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Production, imports, exports and net supply of aggregated fluorinated gases (F-gases)

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Greenhouse gases covered by the UNFCCC Kyoto Protocol include, among others, three groups of fluorinated greenhouse gases (the so-called 'F-gases'):

  • hydrofluorocarbons (HFCs);
  • perfluorocarbons (PFCs); and
  • sulphur hexafluoride (SF6).

 

These F-gases typically have very long lifetimes in the atmosphere and high global warming potentials (GWPs). Many F-gases are used as replacements for ozone-depleting substances (ODS) across various applications. As ozone-depleting substances are largely being phased out in the EU in compliance with the Montreal Protocol and EU Regulation (EC) No 1005/2009, the future use of F-gases has considerable potential for growth.

F-gases are mostly produced for use in products and equipment in the refrigeration and air conditioning sector, electrical equipment, foams, fire protection or as aerosols etc. Emissions take place mainly due to leakage and upon failure to fully recover the F-gases at the end of the product/equipment lifetime. Future F-gas emissions are thus largely determined by (i) the present day consumption of F-gases and (ii) technical measures to prevent leakage and encourage recovery.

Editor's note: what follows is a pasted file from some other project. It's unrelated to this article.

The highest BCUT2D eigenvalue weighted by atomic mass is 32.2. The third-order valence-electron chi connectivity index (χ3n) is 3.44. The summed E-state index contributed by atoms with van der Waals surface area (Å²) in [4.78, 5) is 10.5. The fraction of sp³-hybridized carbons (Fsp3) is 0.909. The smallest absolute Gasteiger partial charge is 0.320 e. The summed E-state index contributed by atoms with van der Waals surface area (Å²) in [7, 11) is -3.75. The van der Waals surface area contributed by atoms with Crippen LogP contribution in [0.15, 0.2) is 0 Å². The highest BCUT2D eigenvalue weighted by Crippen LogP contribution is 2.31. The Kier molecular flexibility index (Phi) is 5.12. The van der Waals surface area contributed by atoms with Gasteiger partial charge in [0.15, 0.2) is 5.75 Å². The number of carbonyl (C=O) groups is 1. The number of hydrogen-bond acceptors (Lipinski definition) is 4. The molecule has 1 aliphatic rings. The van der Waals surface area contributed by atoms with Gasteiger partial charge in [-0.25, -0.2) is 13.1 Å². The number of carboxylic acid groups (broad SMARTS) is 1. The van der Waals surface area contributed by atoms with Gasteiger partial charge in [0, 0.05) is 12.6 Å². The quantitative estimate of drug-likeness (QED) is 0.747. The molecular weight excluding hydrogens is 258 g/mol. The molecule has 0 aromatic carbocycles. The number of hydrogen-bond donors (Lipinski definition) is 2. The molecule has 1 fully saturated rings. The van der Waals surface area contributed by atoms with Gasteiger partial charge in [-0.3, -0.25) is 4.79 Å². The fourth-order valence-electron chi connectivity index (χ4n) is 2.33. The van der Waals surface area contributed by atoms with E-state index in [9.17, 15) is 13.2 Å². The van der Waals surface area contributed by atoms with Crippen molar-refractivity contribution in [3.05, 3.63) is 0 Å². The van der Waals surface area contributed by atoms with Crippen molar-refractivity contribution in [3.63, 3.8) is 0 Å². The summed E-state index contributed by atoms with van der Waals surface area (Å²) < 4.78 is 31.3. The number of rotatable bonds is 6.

The emissions of fluorinated greenhouse gases (F-gases) in the EU-28 Member States rose steeply in the 1990s, before declining between 1997 and 2001. Since 2001, emissions have continued to rise steadily (Figure 1). In contrast to the general rising trend for EU-28 F-gas emissions as a whole, emissions of PFCs and SF6 have been considerably reduced, by 86% and 42% respectively since 1990. The overall growth in total F-gas emissions is therefore due to an increase in emissions of HFCs, whose main use is as refrigerants. HFC emissions have more than tripled since 1990 and more than doubled since 1995. The HFC share of total F-gas emissions has risen from 46% in 1990 to 58% in 1995 and to 90% in 2012.